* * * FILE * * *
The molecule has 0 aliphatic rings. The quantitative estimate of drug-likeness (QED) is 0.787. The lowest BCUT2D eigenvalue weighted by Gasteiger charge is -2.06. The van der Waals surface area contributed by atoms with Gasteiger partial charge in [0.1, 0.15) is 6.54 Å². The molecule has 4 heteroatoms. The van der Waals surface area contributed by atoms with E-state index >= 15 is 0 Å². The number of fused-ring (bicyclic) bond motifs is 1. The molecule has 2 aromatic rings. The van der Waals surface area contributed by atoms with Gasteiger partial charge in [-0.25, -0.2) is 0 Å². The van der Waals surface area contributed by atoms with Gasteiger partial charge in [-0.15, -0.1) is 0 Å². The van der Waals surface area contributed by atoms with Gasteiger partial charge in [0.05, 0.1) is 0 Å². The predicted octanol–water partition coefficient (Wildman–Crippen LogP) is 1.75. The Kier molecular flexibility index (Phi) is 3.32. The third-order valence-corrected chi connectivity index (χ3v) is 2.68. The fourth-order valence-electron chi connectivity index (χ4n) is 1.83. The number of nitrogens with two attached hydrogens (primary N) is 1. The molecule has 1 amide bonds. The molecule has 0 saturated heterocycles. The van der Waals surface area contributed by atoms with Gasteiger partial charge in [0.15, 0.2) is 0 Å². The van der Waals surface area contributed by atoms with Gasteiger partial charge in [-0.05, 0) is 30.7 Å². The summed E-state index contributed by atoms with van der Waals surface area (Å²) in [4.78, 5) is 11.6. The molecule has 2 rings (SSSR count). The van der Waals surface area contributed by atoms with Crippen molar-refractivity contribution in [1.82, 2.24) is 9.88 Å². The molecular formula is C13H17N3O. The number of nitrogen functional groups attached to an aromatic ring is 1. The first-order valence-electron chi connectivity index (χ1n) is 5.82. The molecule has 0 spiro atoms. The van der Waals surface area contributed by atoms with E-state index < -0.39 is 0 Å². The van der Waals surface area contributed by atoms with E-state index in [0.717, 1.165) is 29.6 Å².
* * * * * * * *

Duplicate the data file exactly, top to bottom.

The molecule has 0 aliphatic rings. The quantitative estimate of drug-likeness (QED) is 0.787. The lowest BCUT2D eigenvalue weighted by Gasteiger charge is -2.06. The van der Waals surface area contributed by atoms with Gasteiger partial charge in [0.1, 0.15) is 6.54 Å². The molecule has 4 heteroatoms. The van der Waals surface area contributed by atoms with E-state index >= 15 is 0 Å². The number of fused-ring (bicyclic) bond motifs is 1. The molecule has 2 aromatic rings. The van der Waals surface area contributed by atoms with Gasteiger partial charge in [-0.25, -0.2) is 0 Å². The van der Waals surface area contributed by atoms with Gasteiger partial charge in [-0.15, -0.1) is 0 Å². The van der Waals surface area contributed by atoms with Gasteiger partial charge in [0.05, 0.1) is 0 Å². The predicted octanol–water partition coefficient (Wildman–Crippen LogP) is 1.75. The Kier molecular flexibility index (Phi) is 3.32. The third-order valence-corrected chi connectivity index (χ3v) is 2.68. The fourth-order valence-electron chi connectivity index (χ4n) is 1.83. The number of nitrogens with two attached hydrogens (primary N) is 1. The molecule has 1 amide bonds. The molecule has 0 saturated heterocycles. The van der Waals surface area contributed by atoms with Gasteiger partial charge in [0.15, 0.2) is 0 Å². The van der Waals surface area contributed by atoms with Gasteiger partial charge in [-0.05, 0) is 30.7 Å². The summed E-state index contributed by atoms with van der Waals surface area (Å²) in [4.78, 5) is 11.6. The molecule has 2 rings (SSSR count). The van der Waals surface area contributed by atoms with Crippen molar-refractivity contribution in [1.82, 2.24) is 9.88 Å². The molecular formula is C13H17N3O. The number of nitrogen functional groups attached to an aromatic ring is 1. The first-order valence-electron chi connectivity index (χ1n) is 5.82. The molecule has 0 spiro atoms. The van der Waals surface area contributed by atoms with E-state index < -0.39 is 0 Å². The van der Waals surface area contributed by atoms with E-state index in [0.717, 1.165) is 29.6 Å².